The Original Compromise: What the Constitution's Framers Were Really Thinking

By David Brian Robertson | Go to book overview

8
Selecting U.S. Senators

The delegates initially imagined that the U.S. Senate would be an institutional barrier, a small body of select leaders who could block the unruly democratic urges of the House of Representatives. Some hoped it would be a bastion of elite wisdom or propertied privilege. But the struggle over representation in the House made it increasingly clear that representation in the Senate would be determined by political compromise.

Representation in the Senate became the principal political battleground between the broad and narrow nationalists. The proponents of the New Jersey Plan dug in to defend equal representation in the Senate. James Madison and his closest allies fought for proportional representation with equal intensity. As antagonism over representation in the Senate grew more intense, a few delegates who supported the Virginia Plan began to waver and seek compromise. The delegates came to an impasse in July and turned the problem over to a special committee. This committee reported the Connecticut Compromise that provided for proportional representation in the House, equal state representation in the Senate, and the House control of initial tax and spending proposals. Even as this compromise won acceptance, it changed the path of the Convention by irreversibly fracturing the coalition Madison hoped to sustain.


Envisioning the Senate

At the start of the Convention, delegates envisioned the Senate as a political levee that would restrain the flood of democratic passions expected to swamp the House of Representatives. Edmund Randolph, worried about the policy impact of “the passionate proceedings” of a large body like the House, believed the Senate would check the “turbulence and follies of democracy.”1 Unless the Senate were strong, the House of Representatives, “being more numerous, and coming immediately from the people, will overwhelm it.” The state legislatures’ “Democratic licentiousness” proved the need for an effective check on the House, and

-94-

Notes for this page

Add a new note
If you are trying to select text to create highlights or citations, remember that you must now click or tap on the first word, and then click or tap on the last word.
One moment ...
Default project is now your active project.
Project items
Notes
Cite this page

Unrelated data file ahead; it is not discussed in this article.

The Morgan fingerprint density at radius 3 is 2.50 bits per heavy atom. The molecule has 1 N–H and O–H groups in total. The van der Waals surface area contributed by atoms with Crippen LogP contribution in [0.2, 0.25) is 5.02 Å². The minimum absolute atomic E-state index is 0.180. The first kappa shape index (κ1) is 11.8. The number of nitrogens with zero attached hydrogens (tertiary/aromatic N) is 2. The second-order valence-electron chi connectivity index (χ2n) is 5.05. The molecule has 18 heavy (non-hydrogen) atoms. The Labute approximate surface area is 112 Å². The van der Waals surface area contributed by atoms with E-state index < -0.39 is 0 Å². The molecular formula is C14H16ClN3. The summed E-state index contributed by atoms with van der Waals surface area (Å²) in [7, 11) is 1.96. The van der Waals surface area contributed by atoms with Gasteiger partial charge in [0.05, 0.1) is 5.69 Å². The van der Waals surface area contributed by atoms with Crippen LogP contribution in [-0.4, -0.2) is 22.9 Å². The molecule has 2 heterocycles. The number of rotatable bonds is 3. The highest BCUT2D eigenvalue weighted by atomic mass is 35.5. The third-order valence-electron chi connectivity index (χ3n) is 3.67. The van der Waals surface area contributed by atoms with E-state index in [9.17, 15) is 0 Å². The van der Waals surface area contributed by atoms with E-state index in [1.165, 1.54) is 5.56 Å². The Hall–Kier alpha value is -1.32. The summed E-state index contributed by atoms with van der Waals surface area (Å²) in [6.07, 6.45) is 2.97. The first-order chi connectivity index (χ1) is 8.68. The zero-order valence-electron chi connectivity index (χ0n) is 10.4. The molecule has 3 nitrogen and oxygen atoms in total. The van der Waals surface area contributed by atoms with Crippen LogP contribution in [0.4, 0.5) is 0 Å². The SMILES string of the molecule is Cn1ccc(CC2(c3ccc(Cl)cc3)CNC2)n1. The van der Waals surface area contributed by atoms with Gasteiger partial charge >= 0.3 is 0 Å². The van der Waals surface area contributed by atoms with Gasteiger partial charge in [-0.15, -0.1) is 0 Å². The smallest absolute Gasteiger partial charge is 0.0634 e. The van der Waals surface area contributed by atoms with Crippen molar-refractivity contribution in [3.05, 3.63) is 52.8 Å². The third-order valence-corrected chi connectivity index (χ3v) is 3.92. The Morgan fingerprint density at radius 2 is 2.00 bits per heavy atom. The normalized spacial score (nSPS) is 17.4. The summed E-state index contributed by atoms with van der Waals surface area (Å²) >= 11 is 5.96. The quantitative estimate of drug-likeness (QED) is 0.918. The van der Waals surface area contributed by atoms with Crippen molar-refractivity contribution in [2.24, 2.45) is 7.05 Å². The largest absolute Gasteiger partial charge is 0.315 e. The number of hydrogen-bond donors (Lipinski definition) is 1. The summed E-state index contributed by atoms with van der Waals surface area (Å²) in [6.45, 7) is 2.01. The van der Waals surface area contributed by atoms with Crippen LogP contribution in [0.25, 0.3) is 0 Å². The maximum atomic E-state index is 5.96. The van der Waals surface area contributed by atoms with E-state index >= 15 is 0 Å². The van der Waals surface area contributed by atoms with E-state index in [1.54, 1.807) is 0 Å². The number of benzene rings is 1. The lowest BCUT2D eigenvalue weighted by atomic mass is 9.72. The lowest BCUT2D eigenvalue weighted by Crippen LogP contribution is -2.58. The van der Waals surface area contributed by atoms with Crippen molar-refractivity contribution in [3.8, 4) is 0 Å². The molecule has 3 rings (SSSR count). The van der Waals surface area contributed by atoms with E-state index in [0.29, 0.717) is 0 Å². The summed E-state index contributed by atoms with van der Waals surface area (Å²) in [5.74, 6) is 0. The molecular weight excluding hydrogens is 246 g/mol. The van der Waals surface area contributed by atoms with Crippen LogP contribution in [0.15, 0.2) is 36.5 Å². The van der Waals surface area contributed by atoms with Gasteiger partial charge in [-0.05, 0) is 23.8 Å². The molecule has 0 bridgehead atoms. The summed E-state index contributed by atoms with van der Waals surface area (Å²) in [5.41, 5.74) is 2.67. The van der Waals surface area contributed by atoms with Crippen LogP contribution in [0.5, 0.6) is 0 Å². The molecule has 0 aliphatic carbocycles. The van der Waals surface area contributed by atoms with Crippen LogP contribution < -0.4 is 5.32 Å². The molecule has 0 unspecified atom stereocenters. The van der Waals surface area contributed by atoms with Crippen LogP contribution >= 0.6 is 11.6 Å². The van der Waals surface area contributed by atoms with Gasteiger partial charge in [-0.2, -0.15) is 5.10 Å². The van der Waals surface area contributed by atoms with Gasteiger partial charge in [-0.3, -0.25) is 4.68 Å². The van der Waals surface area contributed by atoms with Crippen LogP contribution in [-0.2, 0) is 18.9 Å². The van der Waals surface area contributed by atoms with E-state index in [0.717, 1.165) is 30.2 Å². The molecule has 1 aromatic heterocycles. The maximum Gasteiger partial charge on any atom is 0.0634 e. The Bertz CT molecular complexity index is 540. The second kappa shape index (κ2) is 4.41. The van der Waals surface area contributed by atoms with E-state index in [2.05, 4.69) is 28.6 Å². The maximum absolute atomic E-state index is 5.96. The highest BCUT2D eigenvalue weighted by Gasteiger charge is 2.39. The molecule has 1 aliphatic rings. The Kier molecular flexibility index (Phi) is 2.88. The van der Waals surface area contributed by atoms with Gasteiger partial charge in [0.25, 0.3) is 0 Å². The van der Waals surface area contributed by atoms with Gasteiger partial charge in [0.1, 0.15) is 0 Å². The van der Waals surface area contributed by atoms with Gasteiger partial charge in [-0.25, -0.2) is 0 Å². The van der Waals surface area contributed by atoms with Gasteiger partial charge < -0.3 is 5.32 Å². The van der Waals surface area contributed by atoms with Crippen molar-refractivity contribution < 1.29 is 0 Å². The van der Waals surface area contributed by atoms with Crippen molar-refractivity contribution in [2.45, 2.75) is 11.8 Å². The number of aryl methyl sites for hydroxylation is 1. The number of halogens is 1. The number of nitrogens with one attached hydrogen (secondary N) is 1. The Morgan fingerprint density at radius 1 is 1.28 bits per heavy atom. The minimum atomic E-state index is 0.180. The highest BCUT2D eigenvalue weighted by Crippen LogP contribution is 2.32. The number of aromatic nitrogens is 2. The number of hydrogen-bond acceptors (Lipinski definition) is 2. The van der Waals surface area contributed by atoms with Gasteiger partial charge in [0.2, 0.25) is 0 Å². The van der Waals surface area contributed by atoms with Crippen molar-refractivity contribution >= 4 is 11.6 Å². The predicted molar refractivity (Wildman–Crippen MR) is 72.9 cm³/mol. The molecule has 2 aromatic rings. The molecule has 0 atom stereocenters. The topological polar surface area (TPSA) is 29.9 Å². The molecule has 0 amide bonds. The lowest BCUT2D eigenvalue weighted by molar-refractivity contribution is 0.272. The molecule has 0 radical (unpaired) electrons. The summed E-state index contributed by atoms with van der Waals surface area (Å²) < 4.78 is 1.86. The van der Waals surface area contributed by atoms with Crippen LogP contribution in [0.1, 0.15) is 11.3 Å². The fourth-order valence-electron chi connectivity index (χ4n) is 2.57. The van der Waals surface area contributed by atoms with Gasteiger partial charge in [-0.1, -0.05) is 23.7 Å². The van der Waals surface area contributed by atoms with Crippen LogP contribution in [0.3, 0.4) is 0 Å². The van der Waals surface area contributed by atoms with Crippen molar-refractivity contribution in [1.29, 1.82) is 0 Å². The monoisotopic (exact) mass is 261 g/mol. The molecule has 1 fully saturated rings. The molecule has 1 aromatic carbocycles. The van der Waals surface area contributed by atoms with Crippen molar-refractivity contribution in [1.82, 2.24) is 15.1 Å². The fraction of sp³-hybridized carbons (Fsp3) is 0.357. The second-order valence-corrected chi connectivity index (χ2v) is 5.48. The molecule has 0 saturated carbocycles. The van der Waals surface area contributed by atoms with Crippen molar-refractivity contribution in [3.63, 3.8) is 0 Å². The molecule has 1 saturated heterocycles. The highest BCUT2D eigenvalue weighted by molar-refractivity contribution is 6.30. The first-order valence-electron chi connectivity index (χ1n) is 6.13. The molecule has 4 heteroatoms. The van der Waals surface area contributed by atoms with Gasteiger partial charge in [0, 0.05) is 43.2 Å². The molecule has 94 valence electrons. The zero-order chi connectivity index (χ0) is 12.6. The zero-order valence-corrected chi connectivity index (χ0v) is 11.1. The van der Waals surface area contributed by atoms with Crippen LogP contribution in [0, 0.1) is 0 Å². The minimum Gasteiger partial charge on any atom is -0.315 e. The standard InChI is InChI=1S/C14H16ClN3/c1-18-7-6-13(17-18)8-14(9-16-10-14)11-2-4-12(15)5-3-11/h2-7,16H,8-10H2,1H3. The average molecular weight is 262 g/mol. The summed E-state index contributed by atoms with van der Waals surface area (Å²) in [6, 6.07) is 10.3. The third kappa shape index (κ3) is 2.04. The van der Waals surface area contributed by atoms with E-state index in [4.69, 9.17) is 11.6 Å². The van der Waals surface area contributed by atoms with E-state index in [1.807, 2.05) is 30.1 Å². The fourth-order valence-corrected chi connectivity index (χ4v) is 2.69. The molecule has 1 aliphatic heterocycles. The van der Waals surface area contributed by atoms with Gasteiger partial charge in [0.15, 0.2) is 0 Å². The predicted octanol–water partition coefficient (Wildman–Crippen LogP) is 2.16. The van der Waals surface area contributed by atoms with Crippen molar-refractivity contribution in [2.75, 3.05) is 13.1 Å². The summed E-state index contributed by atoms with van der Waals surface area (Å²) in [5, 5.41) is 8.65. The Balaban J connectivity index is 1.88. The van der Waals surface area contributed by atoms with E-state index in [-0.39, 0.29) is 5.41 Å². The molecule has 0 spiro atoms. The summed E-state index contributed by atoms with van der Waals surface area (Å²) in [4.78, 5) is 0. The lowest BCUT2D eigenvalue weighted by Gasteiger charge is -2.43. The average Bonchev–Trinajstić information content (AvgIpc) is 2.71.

Cited page

Style
Citations are available only to our active members.
Buy instant access to cite pages or passages in MLA 8, MLA 7, APA and Chicago citation styles.

(Einhorn, 1992, p. 25)

(Einhorn 25)

(Einhorn 25)

1. Lois J. Einhorn, Abraham Lincoln, the Orator: Penetrating the Lincoln Legend (Westport, CT: Greenwood Press, 1992), 25, http://www.questia.com/read/27419298.

Note: primary sources have slightly different requirements for citation. Please see these guidelines for more information.

Cited page

Bookmark this page
The Original Compromise: What the Constitution's Framers Were Really Thinking
Table of contents

Table of contents

Settings

Settings

Typeface
Text size Smaller Larger Reset View mode
Search within

Search within this book

Look up

Look up a word

  • Dictionary
  • Thesaurus
Please submit a word or phrase above.
Print this page

Print this page

Why can't I print more than one page at a time?

Help
Full screen
Items saved from this book
  • Bookmarks
  • Highlights & Notes
  • Citations
/ 326

matching results for page

    Questia reader help

    How to highlight and cite specific passages

    1. Click or tap the first word you want to select.
    2. Click or tap the last word you want to select, and you’ll see everything in between get selected.
    3. You’ll then get a menu of options like creating a highlight or a citation from that passage of text.

    OK, got it!

    Cited passage

    Style
    Citations are available only to our active members.
    Buy instant access to cite pages or passages in MLA 8, MLA 7, APA and Chicago citation styles.

    "Portraying himself as an honest, ordinary person helped Lincoln identify with his audiences." (Einhorn, 1992, p. 25).

    "Portraying himself as an honest, ordinary person helped Lincoln identify with his audiences." (Einhorn 25)

    "Portraying himself as an honest, ordinary person helped Lincoln identify with his audiences." (Einhorn 25)

    "Portraying himself as an honest, ordinary person helped Lincoln identify with his audiences."1

    1. Lois J. Einhorn, Abraham Lincoln, the Orator: Penetrating the Lincoln Legend (Westport, CT: Greenwood Press, 1992), 25, http://www.questia.com/read/27419298.

    Cited passage

    Thanks for trying Questia!

    Please continue trying out our research tools, but please note, full functionality is available only to our active members.

    Your work will be lost once you leave this Web page.

    Buy instant access to save your work.

    Already a member? Log in now.

    Search by... Author
    Show... All Results Primary Sources Peer-reviewed

    Oops!

    An unknown error has occurred. Please click the button below to reload the page. If the problem persists, please try again in a little while.